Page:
Service leavers and veterans don’t just have a solid set of skills. They have a solid set of finely-tuned and pressure-tested skills. These skills are essential in the world of tech-enabled work. That’s why ex-mil should jump straight in at executive or managerial level, rather than starting at entry-level - university graduates can spend the first few years of their careers catching up.
Why is this? Well, in the military, each member of the team has a crucial role to play if the mission is going to be achieved. This is similar to office-based teamwork. A successful sales team (for example) requires a clear understanding of each member's role and responsibilities, and the ability to work together to achieve a common goal. If you already know how to do this, the actual work involved doesn’t matter quite so much. Translate your mindset and capabilities, and you’re there.
Still not convinced? Here are some skills perfected in the military, and how they translate to civvy street.
It’s not just about giving orders and making decisions; it's also about motivating and inspiring a team to achieve an objective. This same approach is essential in office-based roles, where leaders must motivate their team to work towards a common objective and achieve a desired result.
It’s a fundamental part of military culture. Teamwork plays a vital role in the running of operations and ensuring the safety of everyone involved. Similarly, in sales (for example) a successful sales team requires members to work collaboratively and support each other. By working together effectively, service leavers can build strong relationships with their colleagues and create a supportive work environment.
A critical skill that service leavers have. It’s also key in fast-paced, ever-changing tech-enabled careers. In the military, it’s necessary for dealing with unexpected situations and changes in plans. It’s no different post-military. Professionals need to adapt to changing market conditions, evolving customer needs and new product offerings.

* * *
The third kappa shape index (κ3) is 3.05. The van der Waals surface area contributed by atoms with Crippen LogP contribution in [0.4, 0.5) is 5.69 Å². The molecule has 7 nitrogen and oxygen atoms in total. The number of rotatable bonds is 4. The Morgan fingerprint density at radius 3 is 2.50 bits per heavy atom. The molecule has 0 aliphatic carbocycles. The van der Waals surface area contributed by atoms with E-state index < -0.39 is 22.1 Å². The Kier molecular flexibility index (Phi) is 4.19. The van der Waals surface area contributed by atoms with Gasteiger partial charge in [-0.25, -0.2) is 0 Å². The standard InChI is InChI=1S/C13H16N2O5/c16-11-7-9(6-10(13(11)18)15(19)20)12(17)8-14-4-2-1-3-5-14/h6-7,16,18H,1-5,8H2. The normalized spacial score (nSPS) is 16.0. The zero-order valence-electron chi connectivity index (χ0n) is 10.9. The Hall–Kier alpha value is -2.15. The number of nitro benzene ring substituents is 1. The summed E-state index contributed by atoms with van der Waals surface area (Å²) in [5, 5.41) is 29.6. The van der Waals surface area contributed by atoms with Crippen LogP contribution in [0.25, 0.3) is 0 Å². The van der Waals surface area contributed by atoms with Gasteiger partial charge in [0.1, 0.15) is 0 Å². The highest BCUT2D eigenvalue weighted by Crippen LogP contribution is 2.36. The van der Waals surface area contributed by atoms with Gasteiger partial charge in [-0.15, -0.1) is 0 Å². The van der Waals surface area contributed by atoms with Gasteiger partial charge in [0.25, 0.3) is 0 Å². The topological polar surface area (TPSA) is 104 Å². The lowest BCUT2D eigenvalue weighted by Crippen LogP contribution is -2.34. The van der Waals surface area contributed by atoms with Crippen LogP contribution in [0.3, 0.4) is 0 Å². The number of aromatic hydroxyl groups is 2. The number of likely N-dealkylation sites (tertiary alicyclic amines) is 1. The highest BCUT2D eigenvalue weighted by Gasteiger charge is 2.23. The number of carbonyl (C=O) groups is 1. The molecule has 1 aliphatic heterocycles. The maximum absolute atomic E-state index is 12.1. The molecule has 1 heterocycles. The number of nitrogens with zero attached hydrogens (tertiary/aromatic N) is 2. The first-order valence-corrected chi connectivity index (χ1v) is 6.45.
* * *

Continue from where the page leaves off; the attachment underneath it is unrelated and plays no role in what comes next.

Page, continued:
In the military, you need to communicate clearly and concisely. It could be to report on their status, give orders, or coordinate with others. The ability to communicate effectively also extends to non-verbal cues, such as body language, essential in situations where verbal communication is not possible. It’s equally important in civvy street careers. Communicating clearly with customers as well as team members is essential in building trust and rapport.
A well-executed plan can mean the difference between success and failure. That’s why military personnel are trained to think strategically and adapt their strategies as necessary. When comparing this to post-service careers, it’s a key skill needed for mapping out a company's objectives, how to approach the market and deal with the competitive landscape. ?
So if you’re a service leaver not sure about what to do next, get on the platform and have a look around. It's here.